Posted 4/20/2014 9:54 PM (GMT -6)
even though my wife is a very qualified nurse, even she had a serious learning curve at first, becoming my stoma nurse. most stomas are "outies", and most of the devices are designed with that in mind. always having to be different, lol, mine was an "innie", because the surgeon miscalculated the length of the conduit for the Urostomy.
finding a suitable device for a convex stoma was difficult, and took a lot of trial and patience. in the early days, if we could a device from leaking for 2-4 hours we were lucky. even our assigned stoma nurse, who was so great and caring, became frustrated.
Hollister made the perfect device for me, and ever since then, we use the same thing. on the average, we change it out every sunday. perhaps 3-4 times a year, it will fail after 3-5 days without reason. I have learned to replace them myself, but its much harder, because I have to stand in front of a mirror, and try to balance and line up everything correctly. plus instead of being round or mostly oval, my stoma is almond shape, which means my wife has to pre-cut the hole ahead of time, and since the stoma can change size, sometimes bigger, sometimes smaller, each device has to be cut custom each time.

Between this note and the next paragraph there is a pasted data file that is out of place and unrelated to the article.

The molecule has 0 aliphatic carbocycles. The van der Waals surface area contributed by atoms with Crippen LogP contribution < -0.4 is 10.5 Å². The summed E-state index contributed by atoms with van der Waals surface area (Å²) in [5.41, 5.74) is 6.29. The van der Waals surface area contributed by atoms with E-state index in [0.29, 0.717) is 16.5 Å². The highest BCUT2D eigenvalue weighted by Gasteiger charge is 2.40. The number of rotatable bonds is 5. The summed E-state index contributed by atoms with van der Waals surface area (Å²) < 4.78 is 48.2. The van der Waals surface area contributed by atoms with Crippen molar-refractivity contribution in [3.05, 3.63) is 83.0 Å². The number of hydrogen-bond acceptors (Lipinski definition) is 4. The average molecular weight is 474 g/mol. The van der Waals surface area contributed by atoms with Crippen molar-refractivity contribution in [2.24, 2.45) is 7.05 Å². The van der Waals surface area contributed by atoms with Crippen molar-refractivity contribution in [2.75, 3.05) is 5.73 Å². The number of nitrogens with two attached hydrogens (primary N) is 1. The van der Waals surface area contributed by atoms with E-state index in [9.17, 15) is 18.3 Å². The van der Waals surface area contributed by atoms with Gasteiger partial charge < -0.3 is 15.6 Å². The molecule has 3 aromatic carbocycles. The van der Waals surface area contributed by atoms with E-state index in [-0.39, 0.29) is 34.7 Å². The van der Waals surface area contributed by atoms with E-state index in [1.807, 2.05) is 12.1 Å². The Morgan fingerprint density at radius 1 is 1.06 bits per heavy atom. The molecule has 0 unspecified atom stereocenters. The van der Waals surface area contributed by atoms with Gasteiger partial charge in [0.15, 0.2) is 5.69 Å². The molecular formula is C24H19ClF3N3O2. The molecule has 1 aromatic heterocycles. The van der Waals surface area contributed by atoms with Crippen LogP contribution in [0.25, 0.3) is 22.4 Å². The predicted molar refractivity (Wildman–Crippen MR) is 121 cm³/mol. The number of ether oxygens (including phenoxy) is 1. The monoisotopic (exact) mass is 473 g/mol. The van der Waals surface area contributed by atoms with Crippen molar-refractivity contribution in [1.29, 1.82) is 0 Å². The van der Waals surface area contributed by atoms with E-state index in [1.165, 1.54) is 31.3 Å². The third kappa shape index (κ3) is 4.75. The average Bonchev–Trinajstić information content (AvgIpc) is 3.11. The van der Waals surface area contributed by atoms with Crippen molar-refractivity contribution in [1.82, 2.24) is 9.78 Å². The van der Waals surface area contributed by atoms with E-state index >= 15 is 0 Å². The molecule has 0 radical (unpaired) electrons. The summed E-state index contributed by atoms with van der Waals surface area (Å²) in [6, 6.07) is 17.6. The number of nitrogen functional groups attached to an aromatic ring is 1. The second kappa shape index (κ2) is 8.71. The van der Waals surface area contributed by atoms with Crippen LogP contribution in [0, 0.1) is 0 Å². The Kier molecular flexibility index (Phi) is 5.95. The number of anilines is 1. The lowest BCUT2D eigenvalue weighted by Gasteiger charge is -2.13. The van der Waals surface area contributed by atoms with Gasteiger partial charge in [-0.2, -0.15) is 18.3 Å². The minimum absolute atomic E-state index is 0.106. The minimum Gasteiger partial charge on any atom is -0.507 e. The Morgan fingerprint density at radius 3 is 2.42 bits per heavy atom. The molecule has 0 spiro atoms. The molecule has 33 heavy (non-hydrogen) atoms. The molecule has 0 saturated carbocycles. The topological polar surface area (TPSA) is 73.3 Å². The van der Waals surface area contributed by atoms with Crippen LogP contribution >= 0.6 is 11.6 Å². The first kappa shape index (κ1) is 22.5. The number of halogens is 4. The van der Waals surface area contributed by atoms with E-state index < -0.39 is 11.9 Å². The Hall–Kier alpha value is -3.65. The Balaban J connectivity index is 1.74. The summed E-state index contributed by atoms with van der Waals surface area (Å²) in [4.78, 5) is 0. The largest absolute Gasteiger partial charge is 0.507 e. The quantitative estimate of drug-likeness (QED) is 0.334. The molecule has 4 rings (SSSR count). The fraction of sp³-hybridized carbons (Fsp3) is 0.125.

sounds like you are doing well on your end, and I hope Pete continues to see steady, even if it is slow, improvement with his new life as an Ostomy patient ( a double one in his case). Urine is so corrosive, that it can eat through a device pretty quick.
another minor tip, if you don't know this already, is to buy some of what they call "pink tape". its perfect if a side or edge of a device starts to loosen up or just doesn't fit right, and it will not come loose if it gets wet or moist. don't use it often, but I keep a roll handy, especially in the hotter months when moisture in general is more common.
Happy Easter to you and yours as well